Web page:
droop


droop
i. A downward curvature of the leading edge of an airfoil to provide increased camber.
ii. A progressive decrease in RPM that occurs when a fuel control flyweight governor spring is extended and made weaker. It takes less fly-weight force to come to an equilibrium with the weaker spring force and consequently a lower RPM will result.
iii. The inability of the engine power to increase as the rotor pitch is increased, causing the rotor to slow down.
Droop compensator cam.

Aviation dictionary. 2014.

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  • Droop-E — B Slimm Birth name Earl Stevens, Jr. Also known as Lil E Born February 18, 1988 (1988 02 18) (age 23) in Vallejo, California Origin …   Wikipedia

  • Droop — ist der Familienname folgender Personen: Constanza Droop (* 1965), Kinderbuch Illustratorin Fritz Droop (1875–1935), Schriftsteller und Journalist Henry Richmond Droop (1831–1884), englischer Mathematiker Hermann Theodor Droop (1879–1957),… …   Deutsch Wikipedia

  • droop — [druːp] verb [intransitive] if prices, sales etc droop, they start to fall: • In Tokyo, share prices drooped during the Emperor s illness. * * * Ⅰ. droop UK US /druːp/ verb [I] FINANCE ► if prices, values, sales, etc. droop they gradually go down …   Financial and business terms

  • droop — vb Droop, wilt, flag, sag are comparable when they mean to sink or to lose in vigor, firmness, or freshness. Droop stresses a hanging or bending downward (as through exhaustion, discouragement, or lack of nourishment) {some of the watchers were… …   New Dictionary of Synonyms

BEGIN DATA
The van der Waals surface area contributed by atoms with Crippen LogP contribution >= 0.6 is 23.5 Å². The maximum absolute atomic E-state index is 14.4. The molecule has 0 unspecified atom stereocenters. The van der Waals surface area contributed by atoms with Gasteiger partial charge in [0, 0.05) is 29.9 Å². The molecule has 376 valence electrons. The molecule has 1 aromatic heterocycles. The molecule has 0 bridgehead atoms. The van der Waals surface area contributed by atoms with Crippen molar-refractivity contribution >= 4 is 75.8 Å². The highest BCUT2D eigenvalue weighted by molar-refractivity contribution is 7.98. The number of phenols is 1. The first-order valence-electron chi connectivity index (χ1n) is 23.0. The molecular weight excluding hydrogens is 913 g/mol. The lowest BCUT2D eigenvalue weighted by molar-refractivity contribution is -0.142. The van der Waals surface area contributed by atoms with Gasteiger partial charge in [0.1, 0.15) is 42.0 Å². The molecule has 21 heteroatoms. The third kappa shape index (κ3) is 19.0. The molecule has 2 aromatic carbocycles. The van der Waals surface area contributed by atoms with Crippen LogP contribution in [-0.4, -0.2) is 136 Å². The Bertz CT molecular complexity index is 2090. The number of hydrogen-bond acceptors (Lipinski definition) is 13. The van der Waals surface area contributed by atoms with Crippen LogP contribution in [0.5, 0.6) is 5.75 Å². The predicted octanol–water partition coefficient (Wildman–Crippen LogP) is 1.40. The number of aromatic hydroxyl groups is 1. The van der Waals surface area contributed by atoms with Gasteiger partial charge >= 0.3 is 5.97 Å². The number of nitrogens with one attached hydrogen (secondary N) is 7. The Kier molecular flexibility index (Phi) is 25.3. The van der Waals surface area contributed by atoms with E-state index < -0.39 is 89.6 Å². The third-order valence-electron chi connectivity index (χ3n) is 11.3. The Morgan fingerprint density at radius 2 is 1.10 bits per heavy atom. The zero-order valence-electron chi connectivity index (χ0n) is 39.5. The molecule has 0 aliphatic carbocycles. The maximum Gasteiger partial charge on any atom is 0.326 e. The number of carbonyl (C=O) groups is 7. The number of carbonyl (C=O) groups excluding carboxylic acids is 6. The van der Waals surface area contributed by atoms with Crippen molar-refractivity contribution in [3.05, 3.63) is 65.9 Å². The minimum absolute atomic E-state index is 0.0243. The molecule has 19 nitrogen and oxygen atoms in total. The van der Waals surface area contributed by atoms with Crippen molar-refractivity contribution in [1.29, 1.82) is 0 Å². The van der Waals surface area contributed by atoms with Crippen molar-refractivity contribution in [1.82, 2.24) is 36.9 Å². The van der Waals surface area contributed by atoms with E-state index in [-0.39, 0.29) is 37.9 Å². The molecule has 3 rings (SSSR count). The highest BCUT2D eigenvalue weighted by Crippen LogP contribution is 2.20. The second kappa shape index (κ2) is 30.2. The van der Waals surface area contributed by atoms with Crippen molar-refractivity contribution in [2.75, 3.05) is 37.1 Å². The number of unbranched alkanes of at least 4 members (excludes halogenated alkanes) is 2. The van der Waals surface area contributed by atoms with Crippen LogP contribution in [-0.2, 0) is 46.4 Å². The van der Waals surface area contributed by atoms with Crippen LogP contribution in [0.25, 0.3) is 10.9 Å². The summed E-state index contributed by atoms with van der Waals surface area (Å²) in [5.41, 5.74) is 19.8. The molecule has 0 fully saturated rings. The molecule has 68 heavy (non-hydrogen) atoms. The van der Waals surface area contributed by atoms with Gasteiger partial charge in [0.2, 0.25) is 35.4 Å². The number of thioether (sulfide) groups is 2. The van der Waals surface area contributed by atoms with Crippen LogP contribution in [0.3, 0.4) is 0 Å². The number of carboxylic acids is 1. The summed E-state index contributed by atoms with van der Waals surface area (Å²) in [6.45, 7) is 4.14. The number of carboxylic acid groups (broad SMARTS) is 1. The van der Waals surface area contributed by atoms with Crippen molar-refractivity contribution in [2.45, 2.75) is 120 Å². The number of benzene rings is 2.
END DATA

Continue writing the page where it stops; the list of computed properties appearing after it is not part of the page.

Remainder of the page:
• Droop — (dr[=oo]p), v. i. [imp. & p. p. {Drooped}; p. pr. & vb. n. {Drooping}.] [Icel. dr[=u]pa; akin to E. drop. See {Drop}.] 1. To hang bending downward; to sink or hang down, as an animal, plant, etc., from physical inability or exhaustion, want of… …   The Collaborative International Dictionary of English

  • droop — [dru:p] v [Date: 1200 1300; : Old Norse; Origin: drúpa] 1.) [I and T] to hang or bend down, or to make something do this ▪ The plant needs some water it s starting to droop. ▪ His eyelids began to droop (=close, because he was sleepy) . ▪ Jessie… …   Dictionary of contemporary English

  • Droop — Droop, v. t. To let droop or sink. [R.] M. Arnold. [1913 Webster] Like to a withered vine That droops his sapless branches to the ground. Shak. [1913 Webster] …   The Collaborative International Dictionary of English

  • Droop — Droop, n. A drooping; as, a droop of the eye. [1913 Webster] …   The Collaborative International Dictionary of English

  • droop — droop; droop·ing·ly; droop·ing·ness; …   English syllables

  • droop|y — «DROO pee», adjective, droop|i|er, droop|i|est. 1. hanging down; drooping: »a droopy hat. 2 …   Useful english dictionary

  • Droop — (Drop), s.v.w. Schwingkran …   Kleines Konversations-Lexikon


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